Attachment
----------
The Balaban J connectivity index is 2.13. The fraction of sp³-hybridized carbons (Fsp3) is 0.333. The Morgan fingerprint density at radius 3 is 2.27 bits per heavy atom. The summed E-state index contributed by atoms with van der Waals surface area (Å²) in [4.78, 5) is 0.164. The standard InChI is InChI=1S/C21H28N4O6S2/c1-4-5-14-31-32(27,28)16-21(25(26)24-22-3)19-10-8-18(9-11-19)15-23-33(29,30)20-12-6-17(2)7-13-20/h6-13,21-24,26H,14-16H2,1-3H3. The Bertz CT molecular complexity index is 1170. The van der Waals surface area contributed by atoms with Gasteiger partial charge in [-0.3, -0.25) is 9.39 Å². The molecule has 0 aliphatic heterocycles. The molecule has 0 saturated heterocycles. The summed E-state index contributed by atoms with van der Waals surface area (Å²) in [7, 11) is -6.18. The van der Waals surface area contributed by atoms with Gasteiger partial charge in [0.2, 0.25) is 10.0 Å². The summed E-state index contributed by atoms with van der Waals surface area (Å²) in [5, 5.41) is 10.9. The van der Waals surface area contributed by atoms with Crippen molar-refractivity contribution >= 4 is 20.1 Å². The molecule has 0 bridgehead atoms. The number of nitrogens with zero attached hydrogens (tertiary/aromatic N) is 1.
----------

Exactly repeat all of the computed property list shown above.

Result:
The Balaban J connectivity index is 2.13. The fraction of sp³-hybridized carbons (Fsp3) is 0.333. The Morgan fingerprint density at radius 3 is 2.27 bits per heavy atom. The summed E-state index contributed by atoms with van der Waals surface area (Å²) in [4.78, 5) is 0.164. The standard InChI is InChI=1S/C21H28N4O6S2/c1-4-5-14-31-32(27,28)16-21(25(26)24-22-3)19-10-8-18(9-11-19)15-23-33(29,30)20-12-6-17(2)7-13-20/h6-13,21-24,26H,14-16H2,1-3H3. The Bertz CT molecular complexity index is 1170. The van der Waals surface area contributed by atoms with Gasteiger partial charge in [-0.3, -0.25) is 9.39 Å². The molecule has 0 aliphatic heterocycles. The molecule has 0 saturated heterocycles. The summed E-state index contributed by atoms with van der Waals surface area (Å²) in [7, 11) is -6.18. The van der Waals surface area contributed by atoms with Gasteiger partial charge in [0.2, 0.25) is 10.0 Å². The summed E-state index contributed by atoms with van der Waals surface area (Å²) in [5, 5.41) is 10.9. The van der Waals surface area contributed by atoms with Crippen molar-refractivity contribution >= 4 is 20.1 Å². The molecule has 0 bridgehead atoms. The number of nitrogens with zero attached hydrogens (tertiary/aromatic N) is 1.